The logical next step is for the Trump administration to press Kim Jong Un to open his labor camps to the Red Cross and the United Nations Council of Inquiry within the next 30 days. We must gain transparency into how these people are being treated. And then we must push forward to negotiate with North Korea to release all political dissidents being held across their prison system.
We must make it clear that Kim Jong Un can only be invited back into the world’s good graces, and be lauded for political gestures, if he commits to resolving decades of human rights violations at the hands of his regime. This man maintains fascist control over North Korea, leading his country to be ranked No. 1 on the Open Doors World Watch List for 17 consecutive years.
Beyond those whom Kim imprisons, he systematically brainwashes and isolates all of his citizens from outside information, and he demands cultic reverence for himself and his ancestors.
While the freedom of three American prisoners is a fantastic start, let’s acknowledge that Kim has not yet ushered in freedom for all. Don’t let these recent positive developments be perceived as the celebratory end of the freedom work in North Korea, and instead let it mark the beginning.
Samuel Rodriguez, president of the National Hispanic Christian Leadership Conference:
As an American, I wholeheartedly applaud the Trump administration for working tirelessly on bringing home the three detained Americans from North Korean, and more broadly President Trump’s role in helping create a genuine opportunity for peace on the Korean peninsula. This is truly a historic day and one that bodes well for the prospect of peace throughout all of Asia.
As a Christian, I rejoice knowing full well that the proclamation of the gospel in North Korea has been clandestine in nature for decades. Many brothers and sisters in Christ have risked their lives in doing so and at least one of those released was detained because of his faith. Where the South has flourished economically and spiritually, the North has languished under communist stagnation and state-sponsored atheism and shamanism. I believe today marks a prophetic shift in the future of the North Korean people as well as for the gospel spreading among them, just as it did in the south.
Vernon Brewer, CEO and founder of World Help, which has launched a campaign to send Bibles to North Korea:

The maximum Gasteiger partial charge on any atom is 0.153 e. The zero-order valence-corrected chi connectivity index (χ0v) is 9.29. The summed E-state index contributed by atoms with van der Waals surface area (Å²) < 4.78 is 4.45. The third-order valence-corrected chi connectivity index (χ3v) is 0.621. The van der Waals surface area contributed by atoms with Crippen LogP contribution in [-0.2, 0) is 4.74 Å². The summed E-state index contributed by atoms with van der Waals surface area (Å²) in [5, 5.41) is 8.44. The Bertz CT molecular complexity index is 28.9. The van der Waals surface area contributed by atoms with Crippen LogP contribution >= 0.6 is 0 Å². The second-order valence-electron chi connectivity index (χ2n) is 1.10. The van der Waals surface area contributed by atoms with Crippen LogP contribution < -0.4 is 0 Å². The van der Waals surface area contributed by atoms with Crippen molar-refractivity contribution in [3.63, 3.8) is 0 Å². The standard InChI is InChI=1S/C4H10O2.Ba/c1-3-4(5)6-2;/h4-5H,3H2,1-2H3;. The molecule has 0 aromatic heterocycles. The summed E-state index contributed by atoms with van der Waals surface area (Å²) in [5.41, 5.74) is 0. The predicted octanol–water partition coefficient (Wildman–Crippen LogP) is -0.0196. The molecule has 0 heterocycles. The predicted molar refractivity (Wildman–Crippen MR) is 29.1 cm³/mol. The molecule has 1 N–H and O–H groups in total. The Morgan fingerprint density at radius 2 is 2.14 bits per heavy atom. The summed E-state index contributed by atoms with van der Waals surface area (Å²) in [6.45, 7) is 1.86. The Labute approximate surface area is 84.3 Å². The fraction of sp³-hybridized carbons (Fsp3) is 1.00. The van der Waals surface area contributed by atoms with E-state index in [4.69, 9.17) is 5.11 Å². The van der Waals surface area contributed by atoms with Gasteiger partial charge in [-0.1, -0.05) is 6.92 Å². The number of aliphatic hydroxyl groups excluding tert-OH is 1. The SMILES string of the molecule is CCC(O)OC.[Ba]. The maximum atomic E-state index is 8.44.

The release of these hostages should be cause for celebration for all Americans, especially Christians who have been praying for the release of pastor Kim Dong Chul. Yet we cannot forget that there are still countless people still suffering inside North Korea. For example, tens of thousands of North Korean Christians have been locked up and sentenced to forced labor simply because of their faith. This news should encourage us to continue praying for a true peace and freedom for everyone in North Korea.
Jentezen Franklin, senior pastor of Free Chapel:
Today, I was overjoyed to hear of the release of courageous Christian leaders in North Korea. God has heard the faithful prayers of his followers. Let this be a reminder that the Lord is always at work, even in seemingly irreconcilable situations. In God’s economy, there are no closed countries. The story of His grace and His love can penetrate even the hardest of hearts, and it’s so comforting to know there are followers of Christ who haven’t given up on North Korea.
This is a step in the right direction, and I hope it is only the first of many. We must continue to pray for the rest of our dear brothers and sisters who remain imprisoned and oppressed for their faith. Every citizen of North Korea deserves the freedom to worship as they please, and leaders around the world must not settle for any less than that.
Jason Yates, CEO of My Faith Votes
Americans can unite in celebration today over the homecoming of Kim Dong Chul, Kim Hak-song and Kim Sang Duk from imprisonment in North Korea. In the midst of personal welcomes from the president and others, these men undoubtedly feel the sweet embrace of that most cherished of American virtues — freedom.
Their return, though, reminds us that even the freest person in North Korea still lives a prisoner’s life under an oppressive regime that persecutes faith, squashes free speech and makes a mockery of free and fair elections. Most Americans cannot even imagine this reality, yet many around the world, including in North Korea, can only dream of living with such rights. The freedoms we enjoy are not automatic, not guaranteed and not inevitable, and our response should be to exercise them, not take them for granted. Our votes make the difference between elected officials who honor what is right and officials who oppose it, between elected officials who seek what is best for their country and those who seek what is best for themselves, and between elected officials who are principled and those who are rudderless.